It’s always been possible for Chinese people to register new gTLD domains via Chinese registrars — it’s estimated that 42% of the 27 million new gTLD domains in existence today are Chinese-owned.
However, Chinese citizens need a government license if they want to launch a web site, and the government only issues licenses for domains in approved TLDs.
In addition to .cn and China-based gTLDs, which were the first to be given the nod, Verisign was approved earlier this year for .com.
Hall said that while .vip has been popular with Chinese domainers, the MIIT license means it can start to tap the small business market there too.
Obtaining the license means that the three registries, which are all based in the US or Europe, will have to comply with Chinese regulations when it comes to Chinese customers.
That basically means the Chinese government gets to censor pretty much anything it doesn’t like, up to and including sites that “spread rumors”.
Hall said that there’s no chance of this censorship bleeding out to affect non-Chinese customers.
M+M, along with XYZ and .CLUB, are using Chinese registry gateway ZDNS to act as a proxy between their own back-ends (Nominet for .vip, Neustar for .club and CentralNic for .xyz) and Chinese registrars.
“All of our Chinese web sites go through ZDNS, so only web sites going through ZDNS would be affected,” Hall said, referring to the censorship rules.
Hall added that he was “not aware” of there being a blocklist of politically sensitive strings that Chinese customers are not allowed to register.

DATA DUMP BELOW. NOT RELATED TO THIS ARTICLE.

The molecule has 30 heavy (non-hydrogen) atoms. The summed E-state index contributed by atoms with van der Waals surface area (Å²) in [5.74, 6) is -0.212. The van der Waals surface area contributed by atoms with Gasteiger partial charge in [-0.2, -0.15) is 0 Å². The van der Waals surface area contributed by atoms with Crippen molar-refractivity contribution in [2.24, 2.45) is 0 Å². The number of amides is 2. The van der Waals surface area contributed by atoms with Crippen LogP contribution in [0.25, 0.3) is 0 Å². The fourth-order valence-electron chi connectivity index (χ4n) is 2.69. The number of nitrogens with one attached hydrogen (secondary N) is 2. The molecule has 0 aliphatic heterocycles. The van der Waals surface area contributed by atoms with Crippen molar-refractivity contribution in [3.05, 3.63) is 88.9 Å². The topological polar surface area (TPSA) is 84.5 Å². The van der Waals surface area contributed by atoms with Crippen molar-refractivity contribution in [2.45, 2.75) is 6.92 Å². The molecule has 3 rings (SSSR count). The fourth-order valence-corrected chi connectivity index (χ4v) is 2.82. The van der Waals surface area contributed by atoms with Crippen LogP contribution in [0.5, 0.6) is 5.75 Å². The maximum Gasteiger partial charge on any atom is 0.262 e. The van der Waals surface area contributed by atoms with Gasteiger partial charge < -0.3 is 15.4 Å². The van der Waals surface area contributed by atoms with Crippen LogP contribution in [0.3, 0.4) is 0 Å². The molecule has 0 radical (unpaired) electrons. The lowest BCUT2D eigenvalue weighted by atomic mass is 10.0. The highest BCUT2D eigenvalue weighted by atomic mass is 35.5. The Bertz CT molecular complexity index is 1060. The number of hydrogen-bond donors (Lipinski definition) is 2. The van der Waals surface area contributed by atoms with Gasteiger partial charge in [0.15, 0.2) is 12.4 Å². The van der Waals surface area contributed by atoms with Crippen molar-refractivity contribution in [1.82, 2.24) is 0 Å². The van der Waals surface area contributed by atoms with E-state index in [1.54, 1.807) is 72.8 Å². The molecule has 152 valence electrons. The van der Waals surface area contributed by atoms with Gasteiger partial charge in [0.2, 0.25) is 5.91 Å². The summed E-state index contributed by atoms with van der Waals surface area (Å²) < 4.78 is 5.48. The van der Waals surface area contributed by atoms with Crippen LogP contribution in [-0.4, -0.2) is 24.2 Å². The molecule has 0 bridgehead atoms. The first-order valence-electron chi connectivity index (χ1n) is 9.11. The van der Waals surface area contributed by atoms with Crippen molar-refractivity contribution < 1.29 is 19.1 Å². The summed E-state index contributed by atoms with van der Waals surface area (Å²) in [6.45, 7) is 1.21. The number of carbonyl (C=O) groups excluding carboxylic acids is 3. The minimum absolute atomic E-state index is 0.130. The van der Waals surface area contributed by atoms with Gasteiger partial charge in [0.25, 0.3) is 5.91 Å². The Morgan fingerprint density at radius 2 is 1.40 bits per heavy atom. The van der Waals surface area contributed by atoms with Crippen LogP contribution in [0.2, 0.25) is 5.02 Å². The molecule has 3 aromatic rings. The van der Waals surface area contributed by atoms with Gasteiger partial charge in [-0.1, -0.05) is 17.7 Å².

The break between TLD Registry and former back-end provider Afilias may be even less amicable than first thought.
I’m hearing that TLDR served Afilias with a “Notice of Material Breach” of contract earlier this year, threatening to move its two gTLDs to a rival owned by the Chinese government.
There may even be pending litigation.
Today TLDR confirmed in a statement that it’s switching the roughly 30,000 names in .在线 (.xn--3ds443g, “Chinese online”) and .中文网 (.xn--fiq228c5hs, “Chinese website”) from Afilias to Beijing Teleinfo Network Technology Co.
Tele-info is a little-known back-end provider currently servicing four pre-launch Latin-script Chinese gTLDs.
According to TLDR, the company is owned by the Chinese Academy of Telecommunication Research, which appears to be part of the Chinese government’s Ministry of Industry and Information Technology.
According to a source, back in February TLDR told Afilias that it would switch to Tele-info if Afilias was “unable or unwilling to remedy” unspecified contractual breaches by mid-May.
I don’t know what the alleged breaches were and neither company wants to talk about it.
“Afilias does not comment on pending litigation,” a spokesperson said.
“We are not commenting on contractual or litigation matters,” a TLDR spokesperson said.
TLDR said in a statement that the switch to Tele-info will help it get a Chinese government license, so Chinese registrants will be able to start using their domains. CEO Arto Isokoski said:
The completion of this milestone will hopefully pave the way for our accreditation with Chinese regulators, which ultimately allows our China-based customer’s names to resolve legally to a website hosted from within China.
It’s hard to argue with that logic — if it’s using a government back-end for its SRS, one can see how that would oil the gears of bureaucracy.
UPDATE 1753 UTC: Afilias has just provided DI with the following statement:
With respect to TLD Registry’s charges of breach of contract, Afilias categorically denies any breach of any kind whatsoever. Afilias has complied completely with our contractual obligations and responded to all requests for assistance with their various business priorities. Since we began supporting these 2 TLDs, Afilias has met every SLA and enabled the 2 TLDS to be 100% compliant with their technical and contractual obligations to ICANN. Afilias has provided 100% compliance on every SRS requirement, and maintained their DNS with 100% availability throughout the entire period of our stewardship. TLD Registry’s charges are completely without merit.